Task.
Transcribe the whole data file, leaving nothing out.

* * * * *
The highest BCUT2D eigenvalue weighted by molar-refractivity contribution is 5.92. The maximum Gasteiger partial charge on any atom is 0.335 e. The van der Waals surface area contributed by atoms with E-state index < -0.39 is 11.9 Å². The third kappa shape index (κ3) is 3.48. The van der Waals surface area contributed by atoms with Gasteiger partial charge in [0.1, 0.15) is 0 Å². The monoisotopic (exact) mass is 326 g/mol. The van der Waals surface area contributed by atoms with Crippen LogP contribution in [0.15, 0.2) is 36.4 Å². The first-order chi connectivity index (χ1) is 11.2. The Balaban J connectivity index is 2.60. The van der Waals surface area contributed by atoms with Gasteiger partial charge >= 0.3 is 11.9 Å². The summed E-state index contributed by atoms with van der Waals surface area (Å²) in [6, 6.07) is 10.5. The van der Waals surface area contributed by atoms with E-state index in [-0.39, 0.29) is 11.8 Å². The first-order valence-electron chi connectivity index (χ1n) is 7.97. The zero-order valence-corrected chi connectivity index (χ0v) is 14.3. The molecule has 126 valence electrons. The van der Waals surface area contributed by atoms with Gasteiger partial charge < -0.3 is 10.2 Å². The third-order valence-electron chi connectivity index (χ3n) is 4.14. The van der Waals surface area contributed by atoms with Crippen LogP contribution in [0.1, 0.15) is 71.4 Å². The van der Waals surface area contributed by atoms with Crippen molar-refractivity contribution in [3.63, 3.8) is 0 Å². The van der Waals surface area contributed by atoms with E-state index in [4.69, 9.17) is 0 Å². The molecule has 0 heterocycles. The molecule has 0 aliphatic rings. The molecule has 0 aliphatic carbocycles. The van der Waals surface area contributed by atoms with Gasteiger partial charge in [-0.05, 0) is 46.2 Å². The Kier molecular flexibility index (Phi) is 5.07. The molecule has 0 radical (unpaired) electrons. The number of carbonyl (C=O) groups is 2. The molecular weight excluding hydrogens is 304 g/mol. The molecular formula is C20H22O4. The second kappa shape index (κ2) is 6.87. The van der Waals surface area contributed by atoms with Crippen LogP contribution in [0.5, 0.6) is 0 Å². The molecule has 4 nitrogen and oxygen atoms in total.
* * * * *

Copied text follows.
The highest BCUT2D eigenvalue weighted by molar-refractivity contribution is 5.92. The maximum Gasteiger partial charge on any atom is 0.335 e. The van der Waals surface area contributed by atoms with E-state index < -0.39 is 11.9 Å². The third kappa shape index (κ3) is 3.48. The van der Waals surface area contributed by atoms with Gasteiger partial charge in [0.1, 0.15) is 0 Å². The monoisotopic (exact) mass is 326 g/mol. The van der Waals surface area contributed by atoms with Crippen LogP contribution in [0.15, 0.2) is 36.4 Å². The first-order chi connectivity index (χ1) is 11.2. The Balaban J connectivity index is 2.60. The van der Waals surface area contributed by atoms with Gasteiger partial charge >= 0.3 is 11.9 Å². The summed E-state index contributed by atoms with van der Waals surface area (Å²) in [6, 6.07) is 10.5. The van der Waals surface area contributed by atoms with E-state index in [-0.39, 0.29) is 11.8 Å². The first-order valence-electron chi connectivity index (χ1n) is 7.97. The zero-order valence-corrected chi connectivity index (χ0v) is 14.3. The molecule has 126 valence electrons. The van der Waals surface area contributed by atoms with Gasteiger partial charge < -0.3 is 10.2 Å². The third-order valence-electron chi connectivity index (χ3n) is 4.14. The van der Waals surface area contributed by atoms with Crippen LogP contribution in [0.1, 0.15) is 71.4 Å². The van der Waals surface area contributed by atoms with Crippen molar-refractivity contribution in [3.63, 3.8) is 0 Å². The van der Waals surface area contributed by atoms with E-state index in [4.69, 9.17) is 0 Å². The molecule has 0 heterocycles. The molecule has 0 aliphatic rings. The molecule has 0 aliphatic carbocycles. The van der Waals surface area contributed by atoms with Gasteiger partial charge in [-0.05, 0) is 46.2 Å². The Kier molecular flexibility index (Phi) is 5.07. The molecule has 0 radical (unpaired) electrons. The number of carbonyl (C=O) groups is 2. The molecular weight excluding hydrogens is 304 g/mol. The molecular formula is C20H22O4. The second kappa shape index (κ2) is 6.87. The van der Waals surface area contributed by atoms with Crippen LogP contribution in [0.5, 0.6) is 0 Å². The molecule has 4 nitrogen and oxygen atoms in total.